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A Phase I and Pharmacological Study of the Farnesyl Protein Transferase Inhibitor L-778,123 in Patients with Solid Malignancies

A Phase I and Pharmacological Study of the Farnesyl Protein Transferase Inhibitor L-778,123 in... This Phase I study was performed to assess the feasibility of administering L-778,123, a peptidomimetic farnesyl protein transferase (FPTase) inhibitor, as a continuous i.v. infusion for 7 days every 3 weeks and to determine the recommended dose for subsequent disease-directed trials. This study also sought to characterize the pharmacological behavior of L-778,123 and to determine whether the desired biological effect, inhibition of protein farnesylation, could be detected and assessed during treatment. Patients with advanced solid malignancies were treated with L-778,123 as a continuous i.v. infusion for 7 days every 3 weeks at doses ranging from 35 to 1120 mg/m 2 /day. On the basis of preclinical studies, toxicity assessments included cardiac telemetry, electrocardiograms, and electroretinograms in addition to more routine safety monitoring laboratory tests. Plasma sampling was performed to characterize the pharmacokinetics of L-778,123, and peripheral blood mononuclear cells (PBMCs) were sampled to detect and monitor the inhibitory effects of L-778,123 on the prenylation of HDJ2, a chaperone protein that undergoes farnesylation. Twenty-five patients received 51 complete courses of L-778,123. An unacceptably high incidence of dose-limiting toxicities, consisting of grade 4 thrombocytopenia, significant prolongation of the QT c interval, and profound fatigue, was observed at the 1120 mg/m 2 /day dose level. At the next lower L-778,123 dose level, 560 mg/m 2 /day, seven new patients had no unacceptable toxicity. Instead, myelosuppression was mild to moderate and QT c prolongation was negligible. Pharmacokinetics were linear, and L-778,123 plasma concentrations at steady-state (mean, 8.09 ± 3.11 μ m at 560 mg/m 2 /day) exceeded IC 50 values (range, 0.07–5.35 μ m ) required for growth inhibition and cytotoxicity in preclinical studies. The systemic clearance of L-778,123 averaged 106.4 ± 45.6 ml/min/m 2 , and the terminal half-life of elimination was 2.8 ± 1.0 h. L-778,123 inhibited HDJ2 prenylation for the duration of the drug infusion in a dose-dependent manner, but seemed to plateau above 560 mg/m 2 /day. At the 560 mg/m 2 /day dose level, the mean percentage of HDJ2 protein in its unprenylated form increased from 1.41% ± 1.71% (pretreatment) to 28.76% ± 6.10% (day 4) and 30.86 ± 4.96 (day 8) and declined to 2.28% ± 2.11% one week after drug discontinuation (day 16). L-778,123 administered as a continuous 7-day i.v. infusion for 7 days every 21 days is well tolerated at doses of 560 mg/m 2 /day and results in biologically relevant concentrations and consistent inhibition of HDJ2 prenylation in PBMCs. Although the relationship between drug-related inhibition of HDJ2 prenylation in PBMCs and both prenylation of relevant proteins and growth inhibition in tumor cells is unknown, serial analyses of HDJ2 prenylation provide a pharmacodynamic marker of protein prenylation that may be useful in optimizing the development of drugs targeting FPTase. http://www.deepdyve.com/assets/images/DeepDyve-Logo-lg.png Clinical Cancer Research American Association of Cancer Research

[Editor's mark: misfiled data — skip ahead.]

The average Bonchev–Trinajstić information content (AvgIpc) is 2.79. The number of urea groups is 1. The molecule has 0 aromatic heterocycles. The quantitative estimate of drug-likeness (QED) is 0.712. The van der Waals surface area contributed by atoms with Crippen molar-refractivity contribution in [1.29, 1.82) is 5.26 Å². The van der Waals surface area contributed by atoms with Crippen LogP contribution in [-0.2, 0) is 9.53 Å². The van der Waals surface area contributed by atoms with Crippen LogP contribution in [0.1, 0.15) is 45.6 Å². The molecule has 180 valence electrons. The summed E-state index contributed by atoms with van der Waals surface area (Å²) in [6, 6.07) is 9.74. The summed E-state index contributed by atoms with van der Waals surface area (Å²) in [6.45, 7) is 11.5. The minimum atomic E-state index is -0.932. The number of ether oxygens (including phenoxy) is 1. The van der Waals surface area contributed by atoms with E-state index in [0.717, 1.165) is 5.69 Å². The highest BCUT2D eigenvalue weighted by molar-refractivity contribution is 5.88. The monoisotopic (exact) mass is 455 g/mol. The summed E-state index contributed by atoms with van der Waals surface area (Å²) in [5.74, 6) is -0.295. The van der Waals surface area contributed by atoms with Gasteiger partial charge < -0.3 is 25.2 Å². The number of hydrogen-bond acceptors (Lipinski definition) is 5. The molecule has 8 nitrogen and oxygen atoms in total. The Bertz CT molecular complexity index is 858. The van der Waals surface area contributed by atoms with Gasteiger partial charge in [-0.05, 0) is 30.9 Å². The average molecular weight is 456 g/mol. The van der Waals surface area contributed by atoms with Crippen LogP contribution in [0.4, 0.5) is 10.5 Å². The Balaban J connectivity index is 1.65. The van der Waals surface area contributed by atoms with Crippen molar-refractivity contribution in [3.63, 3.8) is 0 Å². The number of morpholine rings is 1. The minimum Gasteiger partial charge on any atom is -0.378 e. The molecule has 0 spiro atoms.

A Phase I and Pharmacological Study of the Farnesyl Protein Transferase Inhibitor L-778,123 in Patients with Solid Malignancies

A Phase I and Pharmacological Study of the Farnesyl Protein Transferase Inhibitor L-778,123 in Patients with Solid Malignancies

Clinical Cancer Research , Volume 7 (12): 3894 – Dec 1, 2001

Abstract